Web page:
Once upon a time in the dark ages of e-books, a domineering overlord reigned supreme. As the sole gatekeeper for the largest viable platform, everyone had to play by this tyrant's oppressive rules. This authoritarian ruler laid down the law of the land until a knight in shining iArmor rode in to save the day. How dare the despot boldly declare that no e-book would cost more than $9.99? Who did it think it was?
Put up your dukes
The feds have recently charged a handful of alleged conspirators, including Apple and major publishers Hachette, News Corp.'s
Hachette, HarperCollins, and Simon & Schuster have quickly settled with the Department of Justice, while Apple, Macmillan, and Penguin intend on defending themselves.
Apple to Amazon: "Only we're allowed to do that"
Before Apple's entry into the e-book market, Amazon was the primary conduit for content and the e-tailer used a wholesale pricing model with the e-books that it received from the publishers. Amazon would buy books from the publishers and then turn around and sell them to consumers -- sometimes even at a loss.
Under the wholesale method, Amazon retained pricing power and had imposed a maximum e-book price of $9.99 at the time, helping to spur adoption of the Kindle. Publishers weren't all too happy with the arrangement, as they believed that it hurt the industry if consumers perceived that books are worth only $10.
Then along came Apple with its iBookstore in 2010. It changed the game by offering another promising content platform and extended salvation to publishers through the agency model, where publishers set their own prices while Apple simply took its 30% cut. This is the same model it uses in its iOS App Store, where app developers are free to price their digital wares accordingly.
The important distinction is who has pricing power. With the wholesale model, the retailer determines the price tag; with the agency model, the content provider sets it.
The irony in the situation is that Apple famously set a maximum per-song price of $0.99 when the iTunes store first launched. Apple also broke up albums so consumers could buy individual songs instead of full albums, so listeners could just buy the one hit song that they wanted instead of having to buy an entire album that was inevitably loaded with a few fillers. Apple dragged record labels, kicking and screaming, to its new model, disrupting the music industry in the process.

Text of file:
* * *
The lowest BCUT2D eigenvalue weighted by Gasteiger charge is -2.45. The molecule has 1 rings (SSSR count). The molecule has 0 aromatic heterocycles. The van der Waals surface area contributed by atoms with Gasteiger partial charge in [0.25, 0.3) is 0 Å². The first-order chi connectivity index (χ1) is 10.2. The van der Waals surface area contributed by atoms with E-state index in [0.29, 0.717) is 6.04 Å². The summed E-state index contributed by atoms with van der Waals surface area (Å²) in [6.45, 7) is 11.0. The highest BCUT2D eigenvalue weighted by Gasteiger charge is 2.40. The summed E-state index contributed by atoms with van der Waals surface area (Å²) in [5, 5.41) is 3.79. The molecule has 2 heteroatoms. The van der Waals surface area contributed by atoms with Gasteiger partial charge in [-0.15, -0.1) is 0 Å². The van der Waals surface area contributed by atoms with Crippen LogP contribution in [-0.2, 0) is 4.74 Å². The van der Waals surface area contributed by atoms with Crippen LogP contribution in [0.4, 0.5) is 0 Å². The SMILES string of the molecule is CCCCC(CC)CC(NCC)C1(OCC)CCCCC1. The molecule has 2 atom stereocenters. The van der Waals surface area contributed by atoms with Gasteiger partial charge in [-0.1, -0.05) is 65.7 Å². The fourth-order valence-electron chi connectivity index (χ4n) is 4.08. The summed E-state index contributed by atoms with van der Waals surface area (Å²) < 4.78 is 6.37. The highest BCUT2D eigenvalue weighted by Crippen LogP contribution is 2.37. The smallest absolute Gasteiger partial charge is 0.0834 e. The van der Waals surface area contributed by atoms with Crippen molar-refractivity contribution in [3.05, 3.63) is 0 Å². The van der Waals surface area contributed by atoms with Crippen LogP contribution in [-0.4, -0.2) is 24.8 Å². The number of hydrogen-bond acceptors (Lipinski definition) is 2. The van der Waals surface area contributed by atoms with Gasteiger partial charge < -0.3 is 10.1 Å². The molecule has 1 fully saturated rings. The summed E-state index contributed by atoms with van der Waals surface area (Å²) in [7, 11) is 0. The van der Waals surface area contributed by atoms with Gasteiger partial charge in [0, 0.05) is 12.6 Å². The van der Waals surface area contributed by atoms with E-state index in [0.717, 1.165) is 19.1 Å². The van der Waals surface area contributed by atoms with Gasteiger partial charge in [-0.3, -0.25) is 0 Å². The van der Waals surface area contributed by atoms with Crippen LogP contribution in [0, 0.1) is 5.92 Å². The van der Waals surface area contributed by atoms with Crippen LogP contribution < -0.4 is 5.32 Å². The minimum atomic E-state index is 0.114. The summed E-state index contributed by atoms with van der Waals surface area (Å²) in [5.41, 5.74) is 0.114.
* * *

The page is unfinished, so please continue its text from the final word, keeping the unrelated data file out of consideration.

Back to battle
After publishers celebrated their regained pricing freedom, Amazon was forced to offer similar terms or risk losing content -- a death wish for any platform.
The net result of the broader shift to the agency model has been that publishers have bumped up e-book prices in recent years, leading to higher prices that consumers face throughout the e-book industry and culminating in the DoJ's antitrust suit alleging that Apple conspired with publishers in an illegal price-fixing campaign.
Here's Apple's official response provided to AllThingsD:
The DoJ's accusation of collusion against Apple is simply not true. The launch of the iBookstore in 2010 fostered innovation and competition, breaking Amazon's monopolistic grip on the publishing industry. Since then customers have benefited from eBooks that are more interactive and engaging. Just as we've allowed developers to set prices on the App Store, publishers set prices on the iBookstore.
That "breaking Amazon's monopolistic grip" bit leads to imagery of the medieval scenario I led off with. Dramatic metaphors aside, the Mac maker has more of a leg to stand on defending itself from the feds.
Numerous antitrust experts think the DoJ has more of a case against the publishers than Apple. For example, part of the suit mentions how numerous publishers met over meals on numerous occasions, presumably to discuss their price-fixing collusion -- meetings that Apple did not attend.
It's also a tough case since Amazon is the e-book king, with Apple as a new competitor challenging an incumbent that dominates in market share. Just because a business arrangement has an impact on prices doesn't necessarily make it an antitrust violation, a legal precedent set in the 1979 case of BMI v. CBS.
A secret meeting among publishers to discuss or coordinate pricing strategy is a pretty clear violation, which is what the DoJ will be trying to prove.
Apple may not have rescued consumers, but it sure rescued publishers.
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